rtt min/avg/max/mdev = 8.382/11.744/16.309/2.957 ms

— rackshack.net ping statistics —
4 packets transmitted, 4 received, 0% packet loss, time 3001ms
rtt min/avg/max/mdev = 219.777/220.297/220.875/0.615 ms
[stuart@poohbox stuart]$

From bigpond: 08:11:36 (593.05 KB/s) – `linux-2.6.0.tar.bz2′ saved [33255278/33255278]
From pacific.net.au: 08:20:41 (529.33 KB/s) – `linux-2.6.0.tar.bz2′ saved [33255278]
From kernel.org: 08:23:39 (273.25 KB/s) – `linux-2.6.0.tar.bz2′ saved [33255278/33255278]

Stuart

Complementary ping test:

To telstra.com:

[stuart@poohbox stuart]$ ping telstra.com
PING telstra.com (144.135.18.10) 56(84) bytes of data.
64 bytes from 144.135.18.10: icmp_seq=1 ttl=245 time=34.2 ms
64 bytes from 144.135.18.10: icmp_seq=2 ttl=245 time=35.4 ms
64 bytes from 144.135.18.10: icmp_seq=3 ttl=245 time=29.8 ms
64 bytes from 144.135.18.10: icmp_seq=4 ttl=245 time=31.4 ms

— telstra.com ping statistics —
4 packets transmitted, 4 received, 0% packet loss, time 3002ms
rtt min/avg/max/mdev = 29.853/32.748/35.462/2.231 ms
[stuart@poohbox stuart]$

To optushome.com.au (Telstra’s competitor):

[stuart@poohbox stuart]$ ping optushome.com.au
PING optushome.com.au (211.29.132.28) 56(84) bytes of data.
64 bytes from content.syd.optusnet.com.au (211.29.132.28): icmp_seq=1 ttl=53 time=33.7 ms
64 bytes from content.syd.optusnet.com.au (211.29.132.28): icmp_seq=2 ttl=53 time=31.8 ms
64 bytes from content.syd.optusnet.com.au (211.29.132.28): icmp_seq=3 ttl=53 time=31.7 ms
64 bytes from content.syd.optusnet.com.au (211.29.132.28): icmp_seq=4 ttl=53 time=32.0 ms

— optushome.com.au ping statistics —
4 packets transmitted, 4 received, 0% packet loss, time 3003ms
rtt min/avg/max/mdev = 31.763/32.347/33.727/0.822 ms
[stuart@poohbox stuart]$

To pacific.net.au:

[stuart@poohbox stuart]$ ping pacific.net.au
PING pacific.net.au (210.23.129.38) 56(84) bytes of data.
64 bytes from pop1.pacific.net.au (210.23.129.38): icmp_seq=1 ttl=242 time=54.9
ms
64 bytes from pop1.pacific.net.au (210.23.129.38): icmp_seq=2 ttl=242 time=52.5
ms
64 bytes from pop1.pacific.net.au (210.23.129.38): icmp_seq=3 ttl=242 time=53.2
ms
64 bytes from pop1.pacific.net.au (210.23.129.38): icmp_seq=4 ttl=242 time=51.9
ms

— pacific.net.au ping statistics —
4 packets transmitted, 4 received, 0% packet loss, time 3002ms
rtt min/avg/max/mdev = 51.910/53.157/54.927/1.137 ms
[stuart@poohbox stuart]$

Aussiewebhosting.com:

[root@gateway root]# ping aussiewebhosting.com
PING aussiewebhosting.com (203.46.20.69) 56(84) bytes of data.
64 bytes from host1.ausat.net (203.46.20.69): icmp_seq=1 ttl=249 time=12.1 ms
64 bytes from host1.ausat.net (203.46.20.69): icmp_seq=2 ttl=249 time=16.3 ms
64 bytes from host1.ausat.net (203.46.20.69): icmp_seq=3 ttl=249 time=10.1 ms
64 bytes from host1.ausat.net (203.46.20.69): icmp_seq=4 ttl=249 time=8.38 ms

— aussiewebhosting.com ping statistics —
4 packets transmitted, 4 received, 0% packet loss, time 3028ms
rtt min/avg/max/mdev = 8.382/11.744/16.309/2.957 ms
[root@gateway root]#

Rackshack:

[stuart@poohbox stuart]$ ping rackshack.net
PING rackshack.net (207.218.223.142) 56(84) bytes of data.
64 bytes from www.ev1servers.net (207.218.223.142): icmp_seq=1 ttl=43 time=220 ms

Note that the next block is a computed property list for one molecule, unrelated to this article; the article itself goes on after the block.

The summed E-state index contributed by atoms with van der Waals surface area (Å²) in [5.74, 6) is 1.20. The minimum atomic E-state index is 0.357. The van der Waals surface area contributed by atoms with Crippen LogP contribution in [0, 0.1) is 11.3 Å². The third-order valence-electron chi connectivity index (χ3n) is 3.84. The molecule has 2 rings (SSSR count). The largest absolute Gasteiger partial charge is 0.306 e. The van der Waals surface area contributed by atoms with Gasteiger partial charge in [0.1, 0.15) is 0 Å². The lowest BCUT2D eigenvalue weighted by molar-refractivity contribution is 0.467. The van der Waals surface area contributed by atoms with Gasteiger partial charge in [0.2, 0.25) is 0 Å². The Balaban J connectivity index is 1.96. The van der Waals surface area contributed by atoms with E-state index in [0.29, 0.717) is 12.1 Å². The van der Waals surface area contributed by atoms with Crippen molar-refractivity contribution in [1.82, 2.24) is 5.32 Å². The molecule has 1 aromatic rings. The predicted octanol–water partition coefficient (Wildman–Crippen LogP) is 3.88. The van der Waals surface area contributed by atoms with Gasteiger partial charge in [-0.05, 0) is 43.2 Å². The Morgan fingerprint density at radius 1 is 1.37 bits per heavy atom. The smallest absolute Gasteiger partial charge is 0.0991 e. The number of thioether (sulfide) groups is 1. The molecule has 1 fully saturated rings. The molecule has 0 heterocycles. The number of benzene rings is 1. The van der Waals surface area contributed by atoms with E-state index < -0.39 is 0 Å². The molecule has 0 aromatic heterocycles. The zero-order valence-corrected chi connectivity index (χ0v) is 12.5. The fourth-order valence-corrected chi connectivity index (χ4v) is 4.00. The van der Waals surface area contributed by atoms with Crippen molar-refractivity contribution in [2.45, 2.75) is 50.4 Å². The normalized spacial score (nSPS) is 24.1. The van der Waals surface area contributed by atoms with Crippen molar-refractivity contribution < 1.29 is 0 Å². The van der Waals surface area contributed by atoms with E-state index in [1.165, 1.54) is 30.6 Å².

64 bytes from www.ev1servers.net (207.218.223.142): icmp_seq=2 ttl=43 time=219 ms
64 bytes from www.ev1servers.net (207.218.223.142): icmp_seq=3 ttl=43 time=220 ms
64 bytes from www.ev1servers.net (207.218.223.142): icmp_seq=4 ttl=43 time=220 ms

— rackshack.net ping statistics —
4 packets transmitted, 4 received, 0% packet loss, time 3001ms
rtt min/avg/max/mdev = 219.777/220.297/220.875/0.615 ms
[stuart@poohbox stuart]$

And finally some speed tests:

[stuart@poohbox tmp]$ wget http://files.bigpond.com:4000/software/linux/kernel/linux-2.6.0.tar.bz2
–08:10:41– http://files.bigpond.com:4000/software/linux/kernel/linux-2.6.0.tar.bz2
=> `linux-2.6.0.tar.bz2′
Resolving files.bigpond.com… done.
Connecting to files.bigpond.com[144.135.23.54]:4000… connected.
HTTP request sent, awaiting response… 200 OK
Length: 33,255,278 [application/x-tar]

100%[====================================>] 33,255,278 593.05K/s ETA 00:00

08:11:36 (593.05 KB/s) – `linux-2.6.0.tar.bz2′ saved [33255278/33255278]

[stuart@poohbox tmp]$

From pacific.net.au:

[stuart@poohbox tmp]$ wget ftp://mirror.pacific.net.au/linux/kernel.org/linux/kernel/v2.6/linux-2.6.0.tar.bz2 –passive-ftp
–08:19:39– ftp://mirror.pacific.net.au/linux/kernel.org/linux/kernel/v2.6/linux-2.6.0.tar.bz2
=> `linux-2.6.0.tar.bz2′
Resolving mirror.pacific.net.au… done.
Connecting to mirror.pacific.net.au[61.8.0.17]:21… connected.
Logging in as anonymous … Logged in!
==> SYST … done. ==> PWD … done.
==> TYPE I … done. ==> CWD /linux/kernel.org/linux/kernel/v2.6 … done.
==> PASV … done. ==> RETR linux-2.6.0.tar.bz2 … done.
Length: 33,255,278 (unauthoritative)

100%[====================================>] 33,255,278 529.33K/s ETA 00:00

08:20:41 (529.33 KB/s) – `linux-2.6.0.tar.bz2′ saved [33255278]

[stuart@poohbox tmp]$

From kernel.org:

[stuart@poohbox tmp]$ wget http://www.kernel.org/pub/linux/kernel/v2.6/linux-2.6.0.tar.bz2
–08:21:39– http://www.kernel.org/pub/linux/kernel/v2.6/linux-2.6.0.tar.bz2
=> `linux-2.6.0.tar.bz2′
Resolving www.kernel.org… done.
Connecting to www.kernel.org[204.152.189.116]:80… connected.
HTTP request sent, awaiting response… 200 OK
Length: 33,255,278 [application/x-bzip2]

100%[====================================>] 33,255,278 273.25K/s ETA 00:00

08:23:39 (273.25 KB/s) – `linux-2.6.0.tar.bz2′ saved [33255278/33255278]

[stuart@poohbox tmp]$

Oh yer… 🙂

Stuart

Cable

Yep, we’re still waiting. 🙂 SO, I begun my rant:

Bigpong from Helstra

I should have known it was too good to be true. 🙁

Stuart